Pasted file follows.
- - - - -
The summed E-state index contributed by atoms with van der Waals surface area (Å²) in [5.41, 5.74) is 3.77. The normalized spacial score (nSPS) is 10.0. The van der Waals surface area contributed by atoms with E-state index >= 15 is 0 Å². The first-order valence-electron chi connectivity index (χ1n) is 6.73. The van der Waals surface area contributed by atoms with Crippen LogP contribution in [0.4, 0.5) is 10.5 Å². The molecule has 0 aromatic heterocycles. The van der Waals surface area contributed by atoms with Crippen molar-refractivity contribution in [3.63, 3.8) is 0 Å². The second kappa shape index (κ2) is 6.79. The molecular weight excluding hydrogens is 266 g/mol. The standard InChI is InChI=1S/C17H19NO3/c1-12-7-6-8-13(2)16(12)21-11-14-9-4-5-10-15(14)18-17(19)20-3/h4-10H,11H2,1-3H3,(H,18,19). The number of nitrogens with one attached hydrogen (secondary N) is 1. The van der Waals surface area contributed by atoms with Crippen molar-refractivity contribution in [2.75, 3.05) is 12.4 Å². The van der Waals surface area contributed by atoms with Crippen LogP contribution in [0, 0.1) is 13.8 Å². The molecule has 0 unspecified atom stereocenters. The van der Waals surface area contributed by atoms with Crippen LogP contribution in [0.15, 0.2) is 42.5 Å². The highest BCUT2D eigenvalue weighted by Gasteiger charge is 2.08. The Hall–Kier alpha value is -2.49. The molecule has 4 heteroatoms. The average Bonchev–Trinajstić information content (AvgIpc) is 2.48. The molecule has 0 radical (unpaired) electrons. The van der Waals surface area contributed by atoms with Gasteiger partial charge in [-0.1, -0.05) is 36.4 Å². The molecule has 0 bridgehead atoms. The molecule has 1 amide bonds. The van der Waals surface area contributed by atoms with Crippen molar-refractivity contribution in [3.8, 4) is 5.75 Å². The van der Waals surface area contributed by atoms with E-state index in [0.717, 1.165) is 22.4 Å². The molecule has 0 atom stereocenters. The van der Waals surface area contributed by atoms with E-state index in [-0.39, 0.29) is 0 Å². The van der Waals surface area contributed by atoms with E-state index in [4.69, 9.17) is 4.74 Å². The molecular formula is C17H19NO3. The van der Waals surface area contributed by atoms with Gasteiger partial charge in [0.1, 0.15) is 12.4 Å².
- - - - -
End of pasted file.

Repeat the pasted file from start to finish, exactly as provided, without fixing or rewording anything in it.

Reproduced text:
The summed E-state index contributed by atoms with van der Waals surface area (Å²) in [5.41, 5.74) is 3.77. The normalized spacial score (nSPS) is 10.0. The van der Waals surface area contributed by atoms with E-state index >= 15 is 0 Å². The first-order valence-electron chi connectivity index (χ1n) is 6.73. The van der Waals surface area contributed by atoms with Crippen LogP contribution in [0.4, 0.5) is 10.5 Å². The molecule has 0 aromatic heterocycles. The van der Waals surface area contributed by atoms with Crippen molar-refractivity contribution in [3.63, 3.8) is 0 Å². The second kappa shape index (κ2) is 6.79. The molecular weight excluding hydrogens is 266 g/mol. The standard InChI is InChI=1S/C17H19NO3/c1-12-7-6-8-13(2)16(12)21-11-14-9-4-5-10-15(14)18-17(19)20-3/h4-10H,11H2,1-3H3,(H,18,19). The number of nitrogens with one attached hydrogen (secondary N) is 1. The van der Waals surface area contributed by atoms with Crippen molar-refractivity contribution in [2.75, 3.05) is 12.4 Å². The van der Waals surface area contributed by atoms with Crippen LogP contribution in [0, 0.1) is 13.8 Å². The molecule has 0 unspecified atom stereocenters. The van der Waals surface area contributed by atoms with Crippen LogP contribution in [0.15, 0.2) is 42.5 Å². The highest BCUT2D eigenvalue weighted by Gasteiger charge is 2.08. The Hall–Kier alpha value is -2.49. The molecule has 4 heteroatoms. The average Bonchev–Trinajstić information content (AvgIpc) is 2.48. The molecule has 0 radical (unpaired) electrons. The van der Waals surface area contributed by atoms with Gasteiger partial charge in [-0.1, -0.05) is 36.4 Å². The molecule has 0 bridgehead atoms. The molecule has 1 amide bonds. The van der Waals surface area contributed by atoms with Crippen molar-refractivity contribution in [3.8, 4) is 5.75 Å². The van der Waals surface area contributed by atoms with E-state index in [0.717, 1.165) is 22.4 Å². The molecule has 0 atom stereocenters. The van der Waals surface area contributed by atoms with E-state index in [-0.39, 0.29) is 0 Å². The van der Waals surface area contributed by atoms with E-state index in [4.69, 9.17) is 4.74 Å². The molecular formula is C17H19NO3. The van der Waals surface area contributed by atoms with Gasteiger partial charge in [0.1, 0.15) is 12.4 Å².